The Latinoamérica Fin de Milenio series constitutes the most recent undertaking of Leopoldo Zea, one of the most acclaimed and influential Latin American intellectuals of the past decades. This particular volume gathers eight short essays intended to deal with the long-lasting impact of events at the end of the nineteenth century: the fall of Spain’s last colonial domains and the confirmation of the United States as the novel star of the new global order. The national spaces covered by the 12 authors are limited to Argentina, Venezuela, Cuba, and Spain. The exception is Eduardo Devés, who writes a sharp and provocative text denying that Latin American thought had really understood the political implications of 1898.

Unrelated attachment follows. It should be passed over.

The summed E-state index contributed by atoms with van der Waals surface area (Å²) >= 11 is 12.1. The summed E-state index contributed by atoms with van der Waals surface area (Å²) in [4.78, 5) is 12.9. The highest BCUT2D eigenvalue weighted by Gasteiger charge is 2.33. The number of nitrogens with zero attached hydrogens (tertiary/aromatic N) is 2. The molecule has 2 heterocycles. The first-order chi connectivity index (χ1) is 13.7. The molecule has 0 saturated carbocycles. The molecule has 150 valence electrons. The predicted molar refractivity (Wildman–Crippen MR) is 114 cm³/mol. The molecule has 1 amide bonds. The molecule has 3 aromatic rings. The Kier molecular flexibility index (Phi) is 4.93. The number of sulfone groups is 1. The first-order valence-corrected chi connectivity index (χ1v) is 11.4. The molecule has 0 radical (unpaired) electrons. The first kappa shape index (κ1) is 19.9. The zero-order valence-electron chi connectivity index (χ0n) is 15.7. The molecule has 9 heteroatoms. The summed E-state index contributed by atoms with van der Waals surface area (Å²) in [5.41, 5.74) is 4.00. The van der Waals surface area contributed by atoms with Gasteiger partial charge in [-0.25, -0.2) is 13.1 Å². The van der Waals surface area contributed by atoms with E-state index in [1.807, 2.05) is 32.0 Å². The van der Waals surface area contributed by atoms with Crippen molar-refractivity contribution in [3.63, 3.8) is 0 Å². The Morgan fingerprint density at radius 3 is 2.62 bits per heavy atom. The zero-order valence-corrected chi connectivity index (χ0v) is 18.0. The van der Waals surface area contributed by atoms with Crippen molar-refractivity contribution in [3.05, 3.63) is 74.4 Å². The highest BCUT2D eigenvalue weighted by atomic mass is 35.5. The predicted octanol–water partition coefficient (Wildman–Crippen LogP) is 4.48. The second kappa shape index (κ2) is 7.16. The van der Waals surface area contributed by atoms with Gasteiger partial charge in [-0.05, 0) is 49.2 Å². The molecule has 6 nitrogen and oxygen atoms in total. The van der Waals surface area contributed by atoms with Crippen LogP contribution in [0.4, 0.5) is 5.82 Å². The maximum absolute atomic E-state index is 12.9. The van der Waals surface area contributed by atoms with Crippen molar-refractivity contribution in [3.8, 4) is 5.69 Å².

The 1898 Treaty of Paris, through which Cuba obtained its independence and Puerto Rico and the Philippines were surrendered to the United States, did not provoke strong allegiances or solidarity toward the decadent Spain in...

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